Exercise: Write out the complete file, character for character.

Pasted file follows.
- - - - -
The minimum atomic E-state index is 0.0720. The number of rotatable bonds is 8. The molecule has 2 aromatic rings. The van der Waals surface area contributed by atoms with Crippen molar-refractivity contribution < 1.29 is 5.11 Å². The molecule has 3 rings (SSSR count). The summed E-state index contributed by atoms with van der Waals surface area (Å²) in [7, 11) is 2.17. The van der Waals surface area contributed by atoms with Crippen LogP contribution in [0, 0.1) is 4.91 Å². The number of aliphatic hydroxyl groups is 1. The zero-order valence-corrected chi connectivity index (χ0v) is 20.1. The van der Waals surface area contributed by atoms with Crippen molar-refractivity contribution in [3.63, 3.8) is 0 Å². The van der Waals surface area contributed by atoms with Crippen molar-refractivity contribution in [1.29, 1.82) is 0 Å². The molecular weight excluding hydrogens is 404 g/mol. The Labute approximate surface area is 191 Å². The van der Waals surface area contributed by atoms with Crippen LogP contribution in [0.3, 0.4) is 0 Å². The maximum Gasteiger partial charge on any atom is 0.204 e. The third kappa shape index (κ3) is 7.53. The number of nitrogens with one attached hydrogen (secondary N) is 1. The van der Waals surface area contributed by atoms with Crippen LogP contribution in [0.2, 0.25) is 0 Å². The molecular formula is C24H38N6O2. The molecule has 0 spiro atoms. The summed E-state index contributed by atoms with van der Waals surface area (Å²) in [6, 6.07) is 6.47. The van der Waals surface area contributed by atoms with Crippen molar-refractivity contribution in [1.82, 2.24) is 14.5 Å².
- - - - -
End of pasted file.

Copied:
The minimum atomic E-state index is 0.0720. The number of rotatable bonds is 8. The molecule has 2 aromatic rings. The van der Waals surface area contributed by atoms with Crippen molar-refractivity contribution < 1.29 is 5.11 Å². The molecule has 3 rings (SSSR count). The summed E-state index contributed by atoms with van der Waals surface area (Å²) in [7, 11) is 2.17. The van der Waals surface area contributed by atoms with Crippen LogP contribution in [0, 0.1) is 4.91 Å². The number of aliphatic hydroxyl groups is 1. The zero-order valence-corrected chi connectivity index (χ0v) is 20.1. The van der Waals surface area contributed by atoms with Crippen molar-refractivity contribution in [3.63, 3.8) is 0 Å². The van der Waals surface area contributed by atoms with Crippen molar-refractivity contribution in [1.29, 1.82) is 0 Å². The molecular weight excluding hydrogens is 404 g/mol. The Labute approximate surface area is 191 Å². The van der Waals surface area contributed by atoms with Crippen LogP contribution in [0.3, 0.4) is 0 Å². The maximum Gasteiger partial charge on any atom is 0.204 e. The third kappa shape index (κ3) is 7.53. The number of nitrogens with one attached hydrogen (secondary N) is 1. The van der Waals surface area contributed by atoms with Crippen LogP contribution in [0.2, 0.25) is 0 Å². The molecular formula is C24H38N6O2. The molecule has 0 spiro atoms. The summed E-state index contributed by atoms with van der Waals surface area (Å²) in [6, 6.07) is 6.47. The van der Waals surface area contributed by atoms with Crippen molar-refractivity contribution in [1.82, 2.24) is 14.5 Å².